Enabling XMP with ASUS, GIGABYTE, ASRock and MSI on Z87

By default, memory should adhere to specifications set by JEDEC (formerly known as the Joint Electron Device Engineering Council).  These specifications state what information should be stored in the memory EEPROM, such as manufacturer information, serial number, and other useful information.  Part of this are the memory specifications for standard memory speeds, including (for DDR3) 1066 MHz, 1333 MHz and 1600 MHz, which a system will adhere to in the event of other information not being available.

An XMP, or (Intel-developed) Extreme Memory Profile, is an additional set of values stored in the EEPROM which can be detected by SPD in the BIOS.  Most DRAM has space for two additional SPD profiles, sometimes referred to as an ‘enthusiast’ and an ‘extreme’ profile; however most consumer oriented modules may only have one XMP profile.  The XMP profile is typically the one advertised on the memory kit – if the capability of the memory deviates in any way from specified JEDEC timings, a manufacturer must use an XMP profile.

Thus it is important that the user enables XMP!  It is not plug and play!

At big computing events and gaming LANs there are plenty of enthusiasts who boast about buying the best hardware for their system.  If you ask what memory they are running, then actually probe the system (by using CPU-Z), I sometimes find that the user, after buying expensive memory, has not enabled XMP!  It sounds like a joke story, but this happened several times at my last iSeries LAN in the UK – people boasting about high performance memory, but because they did not enable it in the BIOS, were still running at DDR3-1333 MHz C9.

So enable XMP with your memory!

Here is how:

Step 1: Enter the BIOS

This is typically done by pressing DEL or F2 during POST/startup.  Users who have enabled fast booting under Windows 8 will have to use vendor software to enable ‘Go2BIOS’ or a similar feature.

Step 2: Enable XMP

Depending on your motherboard manufacturer, this will be different.  I have taken images from the major four motherboard manufacturers to show where the setting is on some of the latest Z87 motherboard models.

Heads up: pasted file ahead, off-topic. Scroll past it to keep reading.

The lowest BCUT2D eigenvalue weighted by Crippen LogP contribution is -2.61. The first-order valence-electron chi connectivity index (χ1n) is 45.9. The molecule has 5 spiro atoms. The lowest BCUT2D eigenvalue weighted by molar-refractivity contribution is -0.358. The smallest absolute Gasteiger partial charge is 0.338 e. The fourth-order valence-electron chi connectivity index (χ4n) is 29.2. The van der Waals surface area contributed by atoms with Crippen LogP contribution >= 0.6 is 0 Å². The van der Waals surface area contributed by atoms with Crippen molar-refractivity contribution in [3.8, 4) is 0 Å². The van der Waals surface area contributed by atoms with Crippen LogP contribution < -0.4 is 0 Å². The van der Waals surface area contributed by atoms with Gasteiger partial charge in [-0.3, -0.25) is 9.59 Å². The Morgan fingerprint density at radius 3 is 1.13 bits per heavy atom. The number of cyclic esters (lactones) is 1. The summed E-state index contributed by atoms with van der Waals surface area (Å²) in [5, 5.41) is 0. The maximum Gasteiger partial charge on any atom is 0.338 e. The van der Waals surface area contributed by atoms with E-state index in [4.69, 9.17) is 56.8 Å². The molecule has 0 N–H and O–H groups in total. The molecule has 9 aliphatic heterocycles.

On the ASUS Z87-Pro, the setting is on the EZ-Mode screen.  Where it says ‘XMP’ in the middle, click on this button and navigate to ‘Profile 1’:

If you do not get an EZ mode (some ROG boards go straight to advanced mode), then the option is under the AI Tweaker tab, in the AI Overclock Tuner option.

For ASRock motherboards, navigate to OC Tweaker and scroll down to the DRAM Timing Configuration.  Adjust the ‘Load XMP Setting’ option to Profile 1.

For GIGABYTE motherboards, such as the Z87X-UD3H in the new HD mode, under Home -> Standard is the separate XMP setting, as shown below:

Finally on MSI motherboards, select to the OC option on the left hand side and XMP should be in front of you:

I understand that setting XMP may seem trivial to most of AnandTech’s regular readers, however for completeness (and the lack of XMP being enabled at events it seems) I wanted to include this mini-guide.  Of course different BIOS versions on different motherboards may have moved the options around a little – either head to enthusiast forums, or if it is a motherboard I have reviewed, I post up all the screenshots of the BIOS I tested with as a guide.

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  • ShieTar - Friday, September 27, 2013 - link

    I think you would have to propose a software benchmark which benefits from actually running from a Ramdisk. Testing the RD itself with some kind of synthetic HD-Benchmark will not give you much different results than a synthetic memory benchmark, unless the software implementation is rubbish.